The U. S. Senate passed sweeping legislation on September 8, 2011, designed to significantly overhaul the U.S. patent system. The Leahy-Smith America Invents Act (“Act”)(HR 1249) makes numerous changes to the U.S. patent laws, most notably conforming U.S. patent law to the laws of most other countries by granting patent protection to the first person to file for patent protection rather than the first to invent, as it is now. Portions of the Act will take effect immediately, while others will become effective in 12 to 18 months. President Obama is expected to sign the bill into law promptly.
Other notable changes to the patent laws include:
- Third parties are given the opportunity to challenge the Patent Office’s decision to grant a patent.
- Third parties may cite prior art to the Patent Office during prosecution of a patent application.
- Strategies to reduce taxes are not patentable.
- Only the government and those suffering a competitive injury will be allowed to sue for false patent marking.
- Failure to obtain the advice of counsel cannot be used to prove willful infringement.
- Creates a mechanism by which the Patent Office will reevaluate and possibly invalidate previously issued business method patents.
- Eliminates the requirement that inventors describe the “best mode” of making and using the invention as a basis for challenging the validity of a patent.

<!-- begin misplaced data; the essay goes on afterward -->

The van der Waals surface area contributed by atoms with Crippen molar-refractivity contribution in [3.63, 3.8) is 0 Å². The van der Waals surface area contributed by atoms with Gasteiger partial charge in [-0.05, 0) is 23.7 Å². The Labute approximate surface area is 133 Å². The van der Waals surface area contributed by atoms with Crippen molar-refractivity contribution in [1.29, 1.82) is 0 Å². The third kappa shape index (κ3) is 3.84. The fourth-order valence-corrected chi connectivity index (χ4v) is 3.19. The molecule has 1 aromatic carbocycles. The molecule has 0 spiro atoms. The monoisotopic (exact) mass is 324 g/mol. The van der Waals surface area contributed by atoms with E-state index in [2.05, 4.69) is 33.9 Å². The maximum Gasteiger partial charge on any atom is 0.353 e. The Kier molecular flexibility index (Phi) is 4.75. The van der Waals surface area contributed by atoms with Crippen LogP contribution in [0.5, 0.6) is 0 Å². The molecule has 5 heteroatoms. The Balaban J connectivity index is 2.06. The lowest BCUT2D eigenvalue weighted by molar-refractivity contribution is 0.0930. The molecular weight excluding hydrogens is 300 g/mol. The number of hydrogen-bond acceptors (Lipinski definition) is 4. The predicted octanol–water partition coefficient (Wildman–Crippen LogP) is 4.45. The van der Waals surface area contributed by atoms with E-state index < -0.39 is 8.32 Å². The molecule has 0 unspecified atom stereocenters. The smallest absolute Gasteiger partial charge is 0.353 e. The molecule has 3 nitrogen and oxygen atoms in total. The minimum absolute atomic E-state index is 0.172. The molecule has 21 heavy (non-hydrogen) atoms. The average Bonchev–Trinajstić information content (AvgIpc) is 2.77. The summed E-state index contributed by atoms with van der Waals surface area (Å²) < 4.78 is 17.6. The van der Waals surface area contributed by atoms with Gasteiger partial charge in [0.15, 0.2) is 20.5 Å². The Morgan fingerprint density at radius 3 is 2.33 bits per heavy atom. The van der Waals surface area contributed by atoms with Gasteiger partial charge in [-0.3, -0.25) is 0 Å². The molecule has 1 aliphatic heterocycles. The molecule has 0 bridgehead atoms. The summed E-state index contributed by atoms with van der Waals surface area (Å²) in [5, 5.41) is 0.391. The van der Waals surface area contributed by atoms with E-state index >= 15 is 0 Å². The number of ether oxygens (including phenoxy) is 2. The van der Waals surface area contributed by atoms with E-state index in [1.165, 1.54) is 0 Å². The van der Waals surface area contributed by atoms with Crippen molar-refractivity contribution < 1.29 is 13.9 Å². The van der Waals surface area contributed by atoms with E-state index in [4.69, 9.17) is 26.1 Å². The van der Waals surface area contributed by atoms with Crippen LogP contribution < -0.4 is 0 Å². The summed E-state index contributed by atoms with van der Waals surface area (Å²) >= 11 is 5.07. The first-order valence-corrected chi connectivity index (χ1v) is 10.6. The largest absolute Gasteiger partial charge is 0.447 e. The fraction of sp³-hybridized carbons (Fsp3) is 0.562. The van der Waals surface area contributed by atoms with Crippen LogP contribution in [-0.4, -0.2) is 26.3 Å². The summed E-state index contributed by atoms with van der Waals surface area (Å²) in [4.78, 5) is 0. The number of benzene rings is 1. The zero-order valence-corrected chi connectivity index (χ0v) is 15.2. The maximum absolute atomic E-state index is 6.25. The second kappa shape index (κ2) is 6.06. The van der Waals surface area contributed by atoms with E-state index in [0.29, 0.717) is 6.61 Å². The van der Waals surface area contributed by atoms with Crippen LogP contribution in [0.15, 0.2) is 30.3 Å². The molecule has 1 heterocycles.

- Allows individual inventors or very small companies to file patent applications at significantly lower fees, allowing those small companies and inventors to afford filing a patent application where they might not otherwise be able to afford such an application.
Companies and individuals who already have patents or pending patent applications should review their current practices and bring them in-line with the new patent laws in order to maintain their competitive edge. Inventors should also file an application as soon as possible, and must take additional steps to avoid disclosure or commercialization of their inventions prior to filing a patent application or risk losing the right to seek patent protection.
von Briesen & Roper’s Technology Attorneys help clients across all industries acquire, use, and protect their technology and data: patents, web and e-commerce; systems and software acquisition; data privacy and security; intellectual property; and dispute resolution.
von Briesen & Roper Legal Update is a periodic publication of von Briesen & Roper, s.c. It is intended for general information purposes for the community and highlights recent changes and developments in the legal area. This publication does not constitute legal advice, and the reader should consult legal counsel to determine how this information applies to any specific situation.